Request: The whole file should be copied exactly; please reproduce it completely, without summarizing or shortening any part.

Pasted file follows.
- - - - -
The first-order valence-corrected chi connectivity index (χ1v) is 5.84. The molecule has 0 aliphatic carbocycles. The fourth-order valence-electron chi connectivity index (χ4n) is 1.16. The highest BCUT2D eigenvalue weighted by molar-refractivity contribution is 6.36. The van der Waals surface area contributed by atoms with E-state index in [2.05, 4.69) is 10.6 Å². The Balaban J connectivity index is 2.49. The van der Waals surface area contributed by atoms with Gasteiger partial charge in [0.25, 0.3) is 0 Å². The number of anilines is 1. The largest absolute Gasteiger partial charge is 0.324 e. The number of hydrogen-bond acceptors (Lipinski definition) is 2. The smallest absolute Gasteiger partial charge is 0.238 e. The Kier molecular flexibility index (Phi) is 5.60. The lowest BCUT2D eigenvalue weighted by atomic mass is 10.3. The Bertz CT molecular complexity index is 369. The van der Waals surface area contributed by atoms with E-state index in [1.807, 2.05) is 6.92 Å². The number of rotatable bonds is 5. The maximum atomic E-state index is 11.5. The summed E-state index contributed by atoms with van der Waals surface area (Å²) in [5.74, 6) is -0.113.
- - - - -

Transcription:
The first-order valence-corrected chi connectivity index (χ1v) is 5.84. The molecule has 0 aliphatic carbocycles. The fourth-order valence-electron chi connectivity index (χ4n) is 1.16. The highest BCUT2D eigenvalue weighted by molar-refractivity contribution is 6.36. The van der Waals surface area contributed by atoms with E-state index in [2.05, 4.69) is 10.6 Å². The Balaban J connectivity index is 2.49. The van der Waals surface area contributed by atoms with Gasteiger partial charge in [0.25, 0.3) is 0 Å². The number of anilines is 1. The largest absolute Gasteiger partial charge is 0.324 e. The number of hydrogen-bond acceptors (Lipinski definition) is 2. The smallest absolute Gasteiger partial charge is 0.238 e. The Kier molecular flexibility index (Phi) is 5.60. The lowest BCUT2D eigenvalue weighted by atomic mass is 10.3. The Bertz CT molecular complexity index is 369. The van der Waals surface area contributed by atoms with E-state index in [1.807, 2.05) is 6.92 Å². The number of rotatable bonds is 5. The maximum atomic E-state index is 11.5. The summed E-state index contributed by atoms with van der Waals surface area (Å²) in [5.74, 6) is -0.113.